Making the Good Look Bad (& the Worse Look Better)
Posted on Wednesday, November 2nd, 2011
Fruit juice is tasty stuff – but did you know that many juices contain more sugar than soda? Really and truly.
For instance, 12 ounces of Coke contain 40 grams of sugar; 12 ounces of apple juice, 42 grams. Grape juice is even higher: 60 grams of sugar.
This is why nutritionists say to get your fruit from the whole food, not the juice. This is better for your teeth, too. Whole fruit delivers fiber, vitamins, minerals and other nutrients along with sugar. Fruit juice delivers its nutrients in concentrated sugar. It’s also very acidic. Sugar + acids = a great recipe for enamel erosion and cavities.
So what to make of a new study published in Caries Research suggesting that both whole produce and their juice have an equally bad effect on your teeth?
Probably not much.
For starters, the study was very small. Just 10 subjects took part.
Volunteers wore removable mandibular appliances carrying pre-demineralised human enamel slabs and consumed one of the test foods 7 times a day for 10 days. The test foods were apples, oranges, grapes, carrots, and tomatoes, consumed either whole (sugars located intrinsically) or as a juice (extrinsic or free sugars). Raisins containing 64% sugars, but intrinsic by definition, were also studied. The mineral profile of the enamel slabs was studied before and after the test period using transverse microradiography and showed further demineralisation for all test foods, irrespective of the form of consumption. Significant demineralisation was also observed with raisins. No significant differences were found between the solid and juiced foods. In conclusion, sugars present intrinsically on consumption had a similar demineralising potential as free sugars and could not be considered less cariogenic.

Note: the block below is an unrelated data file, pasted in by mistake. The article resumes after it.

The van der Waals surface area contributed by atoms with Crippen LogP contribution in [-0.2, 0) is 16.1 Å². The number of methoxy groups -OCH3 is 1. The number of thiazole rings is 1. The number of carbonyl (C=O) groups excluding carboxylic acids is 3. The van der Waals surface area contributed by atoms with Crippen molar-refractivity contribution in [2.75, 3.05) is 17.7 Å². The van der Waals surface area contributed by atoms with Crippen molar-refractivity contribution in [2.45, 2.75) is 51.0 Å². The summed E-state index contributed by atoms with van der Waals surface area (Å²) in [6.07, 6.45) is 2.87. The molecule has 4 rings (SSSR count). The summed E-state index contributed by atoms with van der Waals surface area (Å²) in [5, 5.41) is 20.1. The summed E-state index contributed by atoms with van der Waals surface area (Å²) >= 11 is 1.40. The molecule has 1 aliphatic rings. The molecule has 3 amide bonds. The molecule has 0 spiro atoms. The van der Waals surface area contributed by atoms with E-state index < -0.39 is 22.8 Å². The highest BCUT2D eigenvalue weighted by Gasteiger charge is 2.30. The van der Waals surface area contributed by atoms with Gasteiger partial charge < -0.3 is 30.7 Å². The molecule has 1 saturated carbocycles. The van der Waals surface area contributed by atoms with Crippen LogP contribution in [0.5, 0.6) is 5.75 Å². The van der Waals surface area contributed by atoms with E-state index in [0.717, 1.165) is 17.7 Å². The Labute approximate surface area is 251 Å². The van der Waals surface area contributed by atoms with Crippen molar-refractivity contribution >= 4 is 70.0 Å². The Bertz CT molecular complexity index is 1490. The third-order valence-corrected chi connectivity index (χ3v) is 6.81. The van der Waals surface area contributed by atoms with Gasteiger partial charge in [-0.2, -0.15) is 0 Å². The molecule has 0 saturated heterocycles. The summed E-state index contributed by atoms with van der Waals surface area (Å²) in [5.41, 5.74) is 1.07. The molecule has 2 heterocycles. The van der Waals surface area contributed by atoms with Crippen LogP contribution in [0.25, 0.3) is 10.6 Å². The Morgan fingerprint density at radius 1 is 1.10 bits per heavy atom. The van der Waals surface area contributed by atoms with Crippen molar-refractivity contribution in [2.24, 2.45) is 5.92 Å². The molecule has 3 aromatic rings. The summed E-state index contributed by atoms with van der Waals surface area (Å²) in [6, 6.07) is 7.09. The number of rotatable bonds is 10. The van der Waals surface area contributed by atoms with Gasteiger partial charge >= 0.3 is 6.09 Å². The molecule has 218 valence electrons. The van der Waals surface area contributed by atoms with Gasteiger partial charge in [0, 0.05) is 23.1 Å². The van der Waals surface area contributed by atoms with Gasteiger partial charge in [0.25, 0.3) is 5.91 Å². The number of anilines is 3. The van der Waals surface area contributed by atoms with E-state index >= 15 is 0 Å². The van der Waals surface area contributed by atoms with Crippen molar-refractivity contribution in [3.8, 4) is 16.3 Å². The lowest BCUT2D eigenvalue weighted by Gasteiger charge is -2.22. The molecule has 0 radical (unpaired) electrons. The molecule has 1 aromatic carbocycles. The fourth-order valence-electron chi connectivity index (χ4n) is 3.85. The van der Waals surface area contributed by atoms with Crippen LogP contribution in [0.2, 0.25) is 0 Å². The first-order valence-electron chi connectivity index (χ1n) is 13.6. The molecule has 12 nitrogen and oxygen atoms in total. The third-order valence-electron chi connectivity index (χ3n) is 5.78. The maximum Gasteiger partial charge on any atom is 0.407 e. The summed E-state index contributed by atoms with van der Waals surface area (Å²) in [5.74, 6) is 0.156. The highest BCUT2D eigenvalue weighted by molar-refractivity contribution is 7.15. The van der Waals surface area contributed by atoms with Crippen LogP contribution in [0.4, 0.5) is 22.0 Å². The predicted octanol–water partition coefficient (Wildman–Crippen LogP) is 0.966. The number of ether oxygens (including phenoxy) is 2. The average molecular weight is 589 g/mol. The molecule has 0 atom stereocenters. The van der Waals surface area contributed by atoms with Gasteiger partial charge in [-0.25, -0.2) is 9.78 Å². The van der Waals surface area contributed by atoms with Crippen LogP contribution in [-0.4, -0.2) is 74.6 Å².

According to Dr. Bicuspid’s summary of the paywall-protected article, solutions of 10% sorbitol and 10% sucrose were used as controls. It’s not at all clear whether the researchers took the rest of each participant’s diet into account. Even though they were told to remove the appliance when eating or drinking non-test foods, all foods affect the make-up of oral flora (microbes in the mouth).
It’s also not clear how the appliances were cleaned. Were they worn during brushing so the test enamel would be treated as that of every other tooth? If so, it would interfere with normal hygiene. But if they were taken out for cleaning, then the researchers wouldn’t be accurately mimicking oral conditions.
As it was, even low-sugar test foods such as carrots seemed to contribute to demineralization – something that surprised the researchers, too.
But perhaps the most telling detail is who funded the study: the Sugar Bureau and the Biscuit, Cake, Chocolate, and Confectionary sector of the Food and Drink Federation. Both are British trade groups.
Remember the candy-may-keep-kids-from-getting-fat study brought to us earlier this year by the National Confectioners Association?
Or maybe you heard the news earlier this month that apples are worse for your teeth than soft drinks – the sensationalistic popular spin put on tooth enamel research recently published in the Journal of Dentistry. As the Mail reported,
Eating apples can be up to four times more damaging to teeth than carbonated drinks, according to new research.
Wine and lager also increase the risk of dental damage but pickled onions and grapefruit, which are consumed less frequently, do not.
‘It is not only about what we eat, but how we eat it,’ says Professor David Bartlett, head of prosthodontics at King’s College London Dental Institute, who led the study.
And that’s true…insofar as it goes. But the confusion has already been spun, with soda seemingly sanctioned as “healthier” than apples, despite the fact that it’s nothing but sugar water, with zero nutritional value. Apples, on the other hand, are full of good-for-you stuff like fiber, antioxidants, minerals, enzymes and phytochemicals such as flavonoids and polyphenols.
For just as whole fruit is more than its sugars, it’s also more than its acidity – facts that studies such as these tend to obscure.
Image by rosipaw and Isolino, via Flickr